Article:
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America Needs a Secure Supply of Critical Minerals

Ore control supervisor Brittany Frolick displays pieces of ore at Molycorp’s Mountain Pass Rare Earth facility in Mountain Pass, Calif., in 2015. (credit: David Becker, Reuters)

Ore control supervisor Brittany Frolick displays pieces of ore at Molycorp’s Mountain Pass Rare Earth facility in Mountain Pass, Calif., in 2015. (credit: David Becker, Reuters)

September 12, 2018 | Source: National Review, nationalreview.com, 6 September 2018, Ne Mamula & Ann Bridges

Critical minerals, including rare earth elements and metals, are the new oil. The modern world has become accustomed to and dependent on technologies that require rare earth parts. Yet for decades, as the U.S. fought and won battles against its dependence on foreign oil, it ceded complete control to China for rare earths and most of our other critical-minerals needs. The result has been a vast shift of advanced technology, manufacturing jobs, and intellectual property to our largest rival — China.

Where U.S.–China trade and tariff issues are concerned, China now holds a powerful trump card. Many of the advanced-technology and strategic-defense systems upon which our nation depends will not function without Chinese rare earth parts — and alternative parts makers are not in place to fill our needs. Therefore, it might be a bad day at the bargaining table for the U.S. if and when China decides to play its rare earth card.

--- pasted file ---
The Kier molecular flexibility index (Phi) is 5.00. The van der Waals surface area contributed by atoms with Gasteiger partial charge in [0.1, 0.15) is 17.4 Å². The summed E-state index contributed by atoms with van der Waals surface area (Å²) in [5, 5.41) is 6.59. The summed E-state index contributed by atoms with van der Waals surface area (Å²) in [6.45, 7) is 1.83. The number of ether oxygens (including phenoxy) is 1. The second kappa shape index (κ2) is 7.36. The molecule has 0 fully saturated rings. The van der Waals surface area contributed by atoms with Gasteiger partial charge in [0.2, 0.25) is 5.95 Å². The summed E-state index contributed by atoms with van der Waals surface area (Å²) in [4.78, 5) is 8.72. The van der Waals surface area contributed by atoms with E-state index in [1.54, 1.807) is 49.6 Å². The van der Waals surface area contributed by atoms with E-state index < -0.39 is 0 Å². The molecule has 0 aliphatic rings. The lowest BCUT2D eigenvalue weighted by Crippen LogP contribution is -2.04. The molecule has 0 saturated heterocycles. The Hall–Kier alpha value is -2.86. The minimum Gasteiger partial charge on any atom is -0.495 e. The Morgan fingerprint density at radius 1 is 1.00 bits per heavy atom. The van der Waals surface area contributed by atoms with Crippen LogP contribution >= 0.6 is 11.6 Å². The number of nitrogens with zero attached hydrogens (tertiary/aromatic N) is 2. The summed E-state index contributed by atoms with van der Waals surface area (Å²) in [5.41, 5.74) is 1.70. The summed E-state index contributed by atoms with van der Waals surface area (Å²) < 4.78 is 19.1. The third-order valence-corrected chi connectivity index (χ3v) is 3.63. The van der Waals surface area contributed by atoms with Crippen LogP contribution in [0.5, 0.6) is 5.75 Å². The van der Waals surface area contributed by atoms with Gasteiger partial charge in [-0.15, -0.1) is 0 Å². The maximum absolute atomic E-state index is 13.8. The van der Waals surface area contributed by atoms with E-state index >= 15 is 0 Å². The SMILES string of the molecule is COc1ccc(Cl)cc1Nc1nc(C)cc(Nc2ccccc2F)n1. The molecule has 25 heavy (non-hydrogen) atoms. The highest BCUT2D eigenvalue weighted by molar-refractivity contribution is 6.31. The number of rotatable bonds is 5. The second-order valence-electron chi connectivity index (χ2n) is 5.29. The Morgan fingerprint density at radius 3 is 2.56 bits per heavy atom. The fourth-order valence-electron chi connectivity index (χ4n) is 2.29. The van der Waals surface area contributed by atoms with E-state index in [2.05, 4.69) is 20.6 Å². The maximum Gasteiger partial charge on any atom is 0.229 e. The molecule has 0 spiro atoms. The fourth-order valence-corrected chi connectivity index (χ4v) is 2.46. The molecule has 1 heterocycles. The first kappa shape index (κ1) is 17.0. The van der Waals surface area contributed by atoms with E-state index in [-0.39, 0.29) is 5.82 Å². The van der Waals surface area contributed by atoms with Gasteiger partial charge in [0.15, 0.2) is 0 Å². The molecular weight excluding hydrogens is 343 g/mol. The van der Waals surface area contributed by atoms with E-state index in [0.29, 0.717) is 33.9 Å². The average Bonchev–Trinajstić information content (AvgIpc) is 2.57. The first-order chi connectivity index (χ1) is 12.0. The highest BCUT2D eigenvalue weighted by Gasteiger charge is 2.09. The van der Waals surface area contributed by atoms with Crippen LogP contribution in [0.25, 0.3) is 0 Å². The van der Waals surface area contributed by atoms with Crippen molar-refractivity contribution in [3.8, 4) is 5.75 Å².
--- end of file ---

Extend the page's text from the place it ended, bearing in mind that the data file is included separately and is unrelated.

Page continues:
This problem began 30 years ago with almost no one paying any attention. China fashioned a “minerals dominance” policy decades before the Trump administration’s current “energy dominance” policy for the U.S. Their mineral-industry successes were paved by America’s retreat as the world’s top minerals producer and exporter in the 1990s. Instead, now America is the world’s top importer of Chinese minerals.

Today minerals dominance is a key element of China’s 100-year plan for global economic and military superiority, and for the strategic geopolitical challenge they pose to U.S. manufacturing. In stark contrast, the U.S., even with its vast, untapped mineral and rare earth resources, has not challenged China’s monopoly on mining and rare earth manufacturing. To his credit, President Trump has called on his administration to begin constructing such a plan.

For decades many U.S. policymakers have downplayed or ignored American mineral wealth as a major driver of economic growth, military effectiveness, or geopolitical influence. This is the complete opposite of their Chinese counterparts’ approach. While it is alarming to contrast Chinese mineral dominance with the results of past U.S. minerals policies and sentiment about mining — ranging from apathy about critical minerals to open hostility toward their domestic production.

The article continues on to provide a point-by-point comparison covering:

  • China's investment in mining of minerals,
  • China's growth in foreign investment and streamlining of foreign joint ventures with Chinese companies,
  • the 2010 Chinese embargo on rare earth minerals to Japan, and
  • U.S. dependence on China and dependency reduction,